EFF: This is a market efficiency question. If firms facing extreme financial difficulty are properly priced to take account of the risks they face, there is no reason to avoid them, unless you don't like the risks.
KRF: Whenever you think about a proposition like this, you should ask yourself, "What do you know that the market doesn't?" Does the market know the firms are facing extreme difficulty? If so, your best bet is that the price is right. This does not mean that the price is always right, or even that the market always incorporates all publicly available information. Sure the price of a distressed firm may be too high, but it is equally likely it is too low. To decide how the market has erred in a specific case, you have to know more than the market or you need a better model than the market. Although most investors seem to think they have the expertise to beat the market, an enormous amount of empirical evidence says this is a very high bar.
EFF/KRF: Active management is always a zero sum game, before fees, expenses, and trading costs, regardless of market conditions. If there are active winners, they win at the expense of active losers. And active management is always a negative sum game after costs. This is an algebraic condition, not a hypothesis. We call it equilibrium accounting.
Moreover, our research on individual mutual funds says that it's impossible to identify true winners on a reliable basis, even if one ignores the costs that active funds impose on investors. Funds that seem to be winners, based on past returns, were probably lucky rather than smart. After costs, that is in terms of returns to investors, there is no game to play; there is no evidence of managers with enough information to cover costs, other than on a purely chance basis. And there is no evidence that this depends on market conditions. If you are interested, see our paper Mutual Fund Performance.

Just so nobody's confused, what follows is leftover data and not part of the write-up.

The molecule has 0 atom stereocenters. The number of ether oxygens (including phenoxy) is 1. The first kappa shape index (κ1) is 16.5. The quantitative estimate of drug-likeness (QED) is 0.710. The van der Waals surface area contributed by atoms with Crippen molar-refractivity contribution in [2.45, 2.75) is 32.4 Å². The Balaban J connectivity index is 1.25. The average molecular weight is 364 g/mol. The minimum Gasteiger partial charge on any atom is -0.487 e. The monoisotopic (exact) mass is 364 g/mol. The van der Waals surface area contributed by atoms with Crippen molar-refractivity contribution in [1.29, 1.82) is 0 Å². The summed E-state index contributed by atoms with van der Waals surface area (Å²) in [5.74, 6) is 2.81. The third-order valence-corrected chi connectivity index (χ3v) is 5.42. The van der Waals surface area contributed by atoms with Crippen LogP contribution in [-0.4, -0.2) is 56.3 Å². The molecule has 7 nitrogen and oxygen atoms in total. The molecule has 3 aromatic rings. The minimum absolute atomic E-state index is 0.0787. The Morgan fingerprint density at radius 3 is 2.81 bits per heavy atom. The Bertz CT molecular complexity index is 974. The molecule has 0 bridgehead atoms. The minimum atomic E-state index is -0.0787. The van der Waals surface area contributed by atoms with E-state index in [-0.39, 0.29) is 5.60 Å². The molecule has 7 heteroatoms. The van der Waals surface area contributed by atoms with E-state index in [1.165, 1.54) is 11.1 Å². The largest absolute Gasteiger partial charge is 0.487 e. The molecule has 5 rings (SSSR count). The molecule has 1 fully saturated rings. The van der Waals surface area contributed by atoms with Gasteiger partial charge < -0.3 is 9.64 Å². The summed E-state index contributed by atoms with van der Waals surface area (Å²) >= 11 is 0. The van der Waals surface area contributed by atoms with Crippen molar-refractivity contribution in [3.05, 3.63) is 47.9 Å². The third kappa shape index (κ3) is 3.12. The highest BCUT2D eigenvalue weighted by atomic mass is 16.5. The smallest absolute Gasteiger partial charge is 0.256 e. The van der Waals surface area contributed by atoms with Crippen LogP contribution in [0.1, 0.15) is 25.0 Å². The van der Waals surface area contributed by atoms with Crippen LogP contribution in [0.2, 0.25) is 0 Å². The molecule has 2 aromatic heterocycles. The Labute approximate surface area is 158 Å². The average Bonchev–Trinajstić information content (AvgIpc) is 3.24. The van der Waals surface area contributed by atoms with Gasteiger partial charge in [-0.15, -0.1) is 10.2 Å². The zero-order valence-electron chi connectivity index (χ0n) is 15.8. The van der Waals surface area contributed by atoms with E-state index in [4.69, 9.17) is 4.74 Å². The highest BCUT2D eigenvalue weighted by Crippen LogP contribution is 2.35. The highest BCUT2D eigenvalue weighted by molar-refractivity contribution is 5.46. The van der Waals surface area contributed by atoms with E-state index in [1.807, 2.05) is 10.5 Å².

In short, passive management and passive investing always make sense.
EFF: This is a market timing question, and there is no evidence that anyone can predict markets or the duration of market episodes. Unfortunately, the same is true for business cycles. The average length of contractions during the post WW II period is about a year. But since there are so few observations on contractions, this historical evidence is not much of a guide.
KRF: This question has several interpretations. Perhaps the simplest is, "How long will prices continue to fall?" Since we are never certain what stock prices will do next, we cannot be sure they have stopped falling, but there is no reason to expect the market to go down over the next year, month, or even day. In fact, the historical evidence suggests that, rather than being negative, expected stock returns are unusually high in recessions to compensate investors for the additional risk they bear during these turbulent periods.
The question can also be interpreted as, "Gosh, we've lost a lot of money in the market. When will we get it back?" There is bad news and slightly better news here. First the bad news. Much of the drop in prices is permanent and reflects the reduction in profits firms have suffered and will continue to suffer as a result of the recession. This reduction is real and will have a permanent impact on firm values and security prices.
The good news -- if you want to call it that -- is that part of the price drop is probably temporary. Just as bond prices must fall when interest rates go up, if some combination of greater uncertainty about economic conditions and an increase in aggregate risk aversion increases expected stock returns, stock prices must fall to accommodate the higher expected returns. And this part of the losses is temporary; we expect to recover the price drop through higher future returns. Of course, the increase in expected returns we are talking about is not free. Any increase in expected stock returns is likely attributable to an increase in market risk and possibly an increase in risk aversion.
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